The word "chatoyancy" comes from a contraction of the French words chat for cat and oeil for eye; it aptly describes this odd reflection phenomenon. The cat's-eye effect is a sharp single band of light running like a brilliant slit across an oval-shaped stone. It looks for all the world like a glowing cat's eye. The light band is multiple reflection from thousands of needlelike inclusions in the gemstone, all running parallel to each other. Interestingly, the thinner and more numerous the inclusions, the sharper and brighter the eye. These needlelike structures may be the mineral species rutile, or may even be extremely thin, empty, capillary tubes. Although the finest cat's-eyes occur in chrysoberyl, they have also been found in some tourmaline, ruby, sapphire, garnet, spinel, and even quartz.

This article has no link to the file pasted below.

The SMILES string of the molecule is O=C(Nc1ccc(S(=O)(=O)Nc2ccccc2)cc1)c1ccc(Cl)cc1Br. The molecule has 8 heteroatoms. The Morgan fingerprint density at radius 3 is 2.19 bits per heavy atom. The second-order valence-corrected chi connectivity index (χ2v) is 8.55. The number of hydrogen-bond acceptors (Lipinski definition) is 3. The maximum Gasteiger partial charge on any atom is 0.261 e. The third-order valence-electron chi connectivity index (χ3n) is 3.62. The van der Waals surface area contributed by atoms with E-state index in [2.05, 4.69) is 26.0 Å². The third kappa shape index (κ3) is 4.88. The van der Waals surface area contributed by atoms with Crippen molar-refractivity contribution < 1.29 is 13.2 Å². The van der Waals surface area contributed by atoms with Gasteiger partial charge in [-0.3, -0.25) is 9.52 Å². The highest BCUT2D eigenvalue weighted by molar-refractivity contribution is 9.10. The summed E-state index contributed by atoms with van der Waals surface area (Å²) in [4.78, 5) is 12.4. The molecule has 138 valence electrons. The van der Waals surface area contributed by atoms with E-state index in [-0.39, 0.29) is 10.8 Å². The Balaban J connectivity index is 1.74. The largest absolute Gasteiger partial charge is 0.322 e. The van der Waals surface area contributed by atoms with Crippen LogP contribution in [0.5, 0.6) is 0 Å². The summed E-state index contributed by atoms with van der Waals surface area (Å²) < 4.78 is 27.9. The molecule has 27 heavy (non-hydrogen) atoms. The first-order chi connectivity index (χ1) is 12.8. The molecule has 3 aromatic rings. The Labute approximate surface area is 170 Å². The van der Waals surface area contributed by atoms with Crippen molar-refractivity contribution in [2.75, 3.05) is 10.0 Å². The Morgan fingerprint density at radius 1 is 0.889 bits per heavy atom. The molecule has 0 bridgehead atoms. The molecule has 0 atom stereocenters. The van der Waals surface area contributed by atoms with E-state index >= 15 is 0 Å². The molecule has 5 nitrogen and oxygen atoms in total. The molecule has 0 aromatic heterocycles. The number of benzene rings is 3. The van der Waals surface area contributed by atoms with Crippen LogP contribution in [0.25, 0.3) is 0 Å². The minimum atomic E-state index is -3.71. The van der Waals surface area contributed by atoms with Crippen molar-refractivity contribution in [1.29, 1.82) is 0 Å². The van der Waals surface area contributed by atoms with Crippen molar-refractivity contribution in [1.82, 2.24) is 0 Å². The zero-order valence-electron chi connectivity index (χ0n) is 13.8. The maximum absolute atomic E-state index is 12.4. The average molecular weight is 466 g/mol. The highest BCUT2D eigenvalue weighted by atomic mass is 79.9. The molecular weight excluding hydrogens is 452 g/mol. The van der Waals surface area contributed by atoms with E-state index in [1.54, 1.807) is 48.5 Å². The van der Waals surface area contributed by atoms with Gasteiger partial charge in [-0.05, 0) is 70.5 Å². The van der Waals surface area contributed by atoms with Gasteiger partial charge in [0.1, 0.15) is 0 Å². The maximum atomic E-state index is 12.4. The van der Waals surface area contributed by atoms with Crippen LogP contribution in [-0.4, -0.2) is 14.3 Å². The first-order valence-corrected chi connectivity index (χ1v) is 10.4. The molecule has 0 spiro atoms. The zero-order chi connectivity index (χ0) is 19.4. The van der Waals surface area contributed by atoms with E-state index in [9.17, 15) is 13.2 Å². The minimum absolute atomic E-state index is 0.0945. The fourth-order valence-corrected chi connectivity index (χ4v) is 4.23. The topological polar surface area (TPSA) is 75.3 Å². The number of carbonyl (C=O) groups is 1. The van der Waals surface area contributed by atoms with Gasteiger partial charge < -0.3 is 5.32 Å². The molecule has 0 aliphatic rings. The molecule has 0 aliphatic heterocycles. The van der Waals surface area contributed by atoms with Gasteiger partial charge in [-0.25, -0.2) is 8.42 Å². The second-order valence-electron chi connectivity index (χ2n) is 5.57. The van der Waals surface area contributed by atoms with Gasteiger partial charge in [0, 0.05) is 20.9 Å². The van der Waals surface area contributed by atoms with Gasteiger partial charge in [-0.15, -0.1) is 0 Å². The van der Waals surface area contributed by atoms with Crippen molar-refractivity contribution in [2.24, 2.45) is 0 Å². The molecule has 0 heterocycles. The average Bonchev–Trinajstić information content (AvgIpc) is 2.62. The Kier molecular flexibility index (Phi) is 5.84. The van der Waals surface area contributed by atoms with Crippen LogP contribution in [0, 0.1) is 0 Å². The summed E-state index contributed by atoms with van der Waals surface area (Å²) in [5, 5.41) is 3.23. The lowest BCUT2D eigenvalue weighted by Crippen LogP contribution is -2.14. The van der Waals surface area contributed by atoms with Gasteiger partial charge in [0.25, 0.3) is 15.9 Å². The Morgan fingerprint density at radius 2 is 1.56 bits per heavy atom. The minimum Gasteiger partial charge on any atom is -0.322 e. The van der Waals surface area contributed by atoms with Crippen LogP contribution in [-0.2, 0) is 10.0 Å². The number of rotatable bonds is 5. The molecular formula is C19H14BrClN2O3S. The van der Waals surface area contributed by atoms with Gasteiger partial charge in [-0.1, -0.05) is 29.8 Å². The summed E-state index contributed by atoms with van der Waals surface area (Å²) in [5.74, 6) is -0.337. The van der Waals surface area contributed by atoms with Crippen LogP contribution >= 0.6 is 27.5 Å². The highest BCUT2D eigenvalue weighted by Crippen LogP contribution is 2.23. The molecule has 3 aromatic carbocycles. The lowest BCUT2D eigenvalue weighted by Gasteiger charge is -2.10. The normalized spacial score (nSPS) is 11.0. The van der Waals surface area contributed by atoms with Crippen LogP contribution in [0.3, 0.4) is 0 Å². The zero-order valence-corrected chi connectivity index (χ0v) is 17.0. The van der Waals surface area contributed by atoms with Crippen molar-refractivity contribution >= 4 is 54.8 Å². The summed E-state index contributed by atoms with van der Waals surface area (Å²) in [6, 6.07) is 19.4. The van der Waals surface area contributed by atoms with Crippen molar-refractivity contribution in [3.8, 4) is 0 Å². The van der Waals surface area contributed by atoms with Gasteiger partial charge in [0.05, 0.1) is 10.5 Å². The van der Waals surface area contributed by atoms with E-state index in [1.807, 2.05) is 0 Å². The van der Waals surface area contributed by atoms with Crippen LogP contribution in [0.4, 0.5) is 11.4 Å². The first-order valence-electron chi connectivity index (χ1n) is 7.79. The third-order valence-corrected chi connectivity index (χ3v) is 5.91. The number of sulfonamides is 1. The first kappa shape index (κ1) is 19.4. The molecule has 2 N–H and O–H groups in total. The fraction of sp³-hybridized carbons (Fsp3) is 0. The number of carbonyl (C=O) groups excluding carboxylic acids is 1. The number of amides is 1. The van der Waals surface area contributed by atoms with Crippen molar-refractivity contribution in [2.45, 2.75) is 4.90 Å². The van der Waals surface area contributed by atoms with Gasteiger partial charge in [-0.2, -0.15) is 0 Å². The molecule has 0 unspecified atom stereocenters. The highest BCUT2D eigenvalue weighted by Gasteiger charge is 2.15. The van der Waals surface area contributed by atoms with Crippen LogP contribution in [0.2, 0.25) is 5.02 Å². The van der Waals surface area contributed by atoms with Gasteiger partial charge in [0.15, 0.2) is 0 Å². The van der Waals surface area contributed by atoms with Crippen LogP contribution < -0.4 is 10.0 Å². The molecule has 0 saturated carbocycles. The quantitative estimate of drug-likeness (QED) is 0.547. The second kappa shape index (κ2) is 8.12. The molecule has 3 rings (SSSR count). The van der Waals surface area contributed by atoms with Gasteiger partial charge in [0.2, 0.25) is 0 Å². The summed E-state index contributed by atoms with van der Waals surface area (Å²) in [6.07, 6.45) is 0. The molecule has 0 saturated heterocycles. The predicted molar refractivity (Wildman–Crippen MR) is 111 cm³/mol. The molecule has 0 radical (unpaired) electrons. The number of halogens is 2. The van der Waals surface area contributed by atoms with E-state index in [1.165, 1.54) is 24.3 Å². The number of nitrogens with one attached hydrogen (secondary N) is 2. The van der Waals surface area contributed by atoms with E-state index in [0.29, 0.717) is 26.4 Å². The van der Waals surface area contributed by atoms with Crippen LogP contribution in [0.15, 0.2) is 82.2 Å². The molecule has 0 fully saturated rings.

If, by chance, the needle-like inclusions are lined up in two or even three directions related to the crystal structure, the chatoyancy becomes more complex and two or three light bands are reflected. Thus the very popular rubies and sapphires showing asterism, or a star effect, are merely displaying their chatoyancy in three directions with the bands of light intersecting at a single point. Of course, it is necessary to cut such a stone carefully in the proper crystal direction, so that the intersection of the light bands falls at the center of the peak of the rounded gem. Unfortunately, if the inclusions are lacking or more sparse in one crystal direction than in another, a star with weak or missing legs results. All star and cat's-eye stones perform better if viewed under a single point source of light, such as the sun or an incandescent light bulb. Other light sources are likely to be so diffuse as to produce only diffuse reflections.